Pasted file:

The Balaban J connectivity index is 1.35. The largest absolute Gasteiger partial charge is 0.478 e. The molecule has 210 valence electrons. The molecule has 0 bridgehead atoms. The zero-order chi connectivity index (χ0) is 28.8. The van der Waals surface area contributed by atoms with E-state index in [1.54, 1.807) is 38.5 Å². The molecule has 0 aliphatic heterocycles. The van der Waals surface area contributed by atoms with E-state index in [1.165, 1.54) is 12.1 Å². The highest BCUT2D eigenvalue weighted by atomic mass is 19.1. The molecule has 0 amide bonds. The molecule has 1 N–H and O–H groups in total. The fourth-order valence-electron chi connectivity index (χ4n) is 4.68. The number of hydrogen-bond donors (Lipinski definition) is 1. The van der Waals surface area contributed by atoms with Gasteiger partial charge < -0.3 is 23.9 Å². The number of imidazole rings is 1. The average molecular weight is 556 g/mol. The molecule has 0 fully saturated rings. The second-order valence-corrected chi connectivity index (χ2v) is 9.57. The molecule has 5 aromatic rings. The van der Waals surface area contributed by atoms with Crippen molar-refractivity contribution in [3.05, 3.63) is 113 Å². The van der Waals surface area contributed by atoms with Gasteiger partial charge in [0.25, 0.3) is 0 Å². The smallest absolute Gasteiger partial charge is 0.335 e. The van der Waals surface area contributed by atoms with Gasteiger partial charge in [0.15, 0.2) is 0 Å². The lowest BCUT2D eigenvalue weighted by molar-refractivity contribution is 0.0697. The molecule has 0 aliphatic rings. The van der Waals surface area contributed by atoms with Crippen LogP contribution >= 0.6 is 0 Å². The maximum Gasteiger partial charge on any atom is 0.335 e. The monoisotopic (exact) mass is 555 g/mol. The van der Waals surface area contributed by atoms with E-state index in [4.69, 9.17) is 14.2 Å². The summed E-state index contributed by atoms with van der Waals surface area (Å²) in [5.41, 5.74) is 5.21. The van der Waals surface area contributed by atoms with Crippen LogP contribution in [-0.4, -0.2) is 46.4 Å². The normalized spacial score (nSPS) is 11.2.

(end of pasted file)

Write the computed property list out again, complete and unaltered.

The Balaban J connectivity index is 1.35. The largest absolute Gasteiger partial charge is 0.478 e. The molecule has 210 valence electrons. The molecule has 0 bridgehead atoms. The zero-order chi connectivity index (χ0) is 28.8. The van der Waals surface area contributed by atoms with E-state index in [1.54, 1.807) is 38.5 Å². The molecule has 0 aliphatic heterocycles. The van der Waals surface area contributed by atoms with E-state index in [1.165, 1.54) is 12.1 Å². The highest BCUT2D eigenvalue weighted by atomic mass is 19.1. The molecule has 0 amide bonds. The molecule has 1 N–H and O–H groups in total. The fourth-order valence-electron chi connectivity index (χ4n) is 4.68. The number of hydrogen-bond donors (Lipinski definition) is 1. The van der Waals surface area contributed by atoms with Gasteiger partial charge < -0.3 is 23.9 Å². The number of imidazole rings is 1. The average molecular weight is 556 g/mol. The molecule has 0 fully saturated rings. The second-order valence-corrected chi connectivity index (χ2v) is 9.57. The molecule has 5 aromatic rings. The van der Waals surface area contributed by atoms with Crippen molar-refractivity contribution in [3.05, 3.63) is 113 Å². The van der Waals surface area contributed by atoms with Gasteiger partial charge in [0.25, 0.3) is 0 Å². The smallest absolute Gasteiger partial charge is 0.335 e. The van der Waals surface area contributed by atoms with Gasteiger partial charge in [0.15, 0.2) is 0 Å². The lowest BCUT2D eigenvalue weighted by molar-refractivity contribution is 0.0697. The molecule has 0 aliphatic rings. The van der Waals surface area contributed by atoms with Crippen LogP contribution >= 0.6 is 0 Å². The maximum Gasteiger partial charge on any atom is 0.335 e. The monoisotopic (exact) mass is 555 g/mol. The van der Waals surface area contributed by atoms with E-state index in [4.69, 9.17) is 14.2 Å². The summed E-state index contributed by atoms with van der Waals surface area (Å²) in [5.41, 5.74) is 5.21. The van der Waals surface area contributed by atoms with Crippen LogP contribution in [-0.4, -0.2) is 46.4 Å². The normalized spacial score (nSPS) is 11.2.